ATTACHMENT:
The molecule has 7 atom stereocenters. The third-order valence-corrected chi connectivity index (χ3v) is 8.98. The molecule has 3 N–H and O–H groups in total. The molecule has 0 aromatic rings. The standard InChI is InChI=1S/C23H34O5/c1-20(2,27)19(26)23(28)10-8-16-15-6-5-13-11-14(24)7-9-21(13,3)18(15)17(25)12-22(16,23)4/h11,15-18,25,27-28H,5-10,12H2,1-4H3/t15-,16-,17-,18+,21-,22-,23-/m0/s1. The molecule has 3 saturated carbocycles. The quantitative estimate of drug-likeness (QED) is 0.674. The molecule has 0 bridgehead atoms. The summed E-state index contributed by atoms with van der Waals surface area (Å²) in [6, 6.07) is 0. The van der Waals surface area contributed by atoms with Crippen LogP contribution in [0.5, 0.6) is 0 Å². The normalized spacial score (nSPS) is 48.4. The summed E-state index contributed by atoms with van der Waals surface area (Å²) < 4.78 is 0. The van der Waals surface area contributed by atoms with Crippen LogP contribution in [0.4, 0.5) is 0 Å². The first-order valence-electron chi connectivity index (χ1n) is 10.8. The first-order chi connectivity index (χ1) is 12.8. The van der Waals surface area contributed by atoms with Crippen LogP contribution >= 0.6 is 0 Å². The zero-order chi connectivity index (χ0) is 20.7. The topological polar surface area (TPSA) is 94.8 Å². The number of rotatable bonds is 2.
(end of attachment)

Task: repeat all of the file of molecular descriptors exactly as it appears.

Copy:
The molecule has 7 atom stereocenters. The third-order valence-corrected chi connectivity index (χ3v) is 8.98. The molecule has 3 N–H and O–H groups in total. The molecule has 0 aromatic rings. The standard InChI is InChI=1S/C23H34O5/c1-20(2,27)19(26)23(28)10-8-16-15-6-5-13-11-14(24)7-9-21(13,3)18(15)17(25)12-22(16,23)4/h11,15-18,25,27-28H,5-10,12H2,1-4H3/t15-,16-,17-,18+,21-,22-,23-/m0/s1. The molecule has 3 saturated carbocycles. The quantitative estimate of drug-likeness (QED) is 0.674. The molecule has 0 bridgehead atoms. The summed E-state index contributed by atoms with van der Waals surface area (Å²) in [6, 6.07) is 0. The van der Waals surface area contributed by atoms with Crippen LogP contribution in [0.5, 0.6) is 0 Å². The normalized spacial score (nSPS) is 48.4. The summed E-state index contributed by atoms with van der Waals surface area (Å²) < 4.78 is 0. The van der Waals surface area contributed by atoms with Crippen LogP contribution in [0.4, 0.5) is 0 Å². The first-order valence-electron chi connectivity index (χ1n) is 10.8. The first-order chi connectivity index (χ1) is 12.8. The van der Waals surface area contributed by atoms with Crippen LogP contribution >= 0.6 is 0 Å². The zero-order chi connectivity index (χ0) is 20.7. The topological polar surface area (TPSA) is 94.8 Å². The number of rotatable bonds is 2.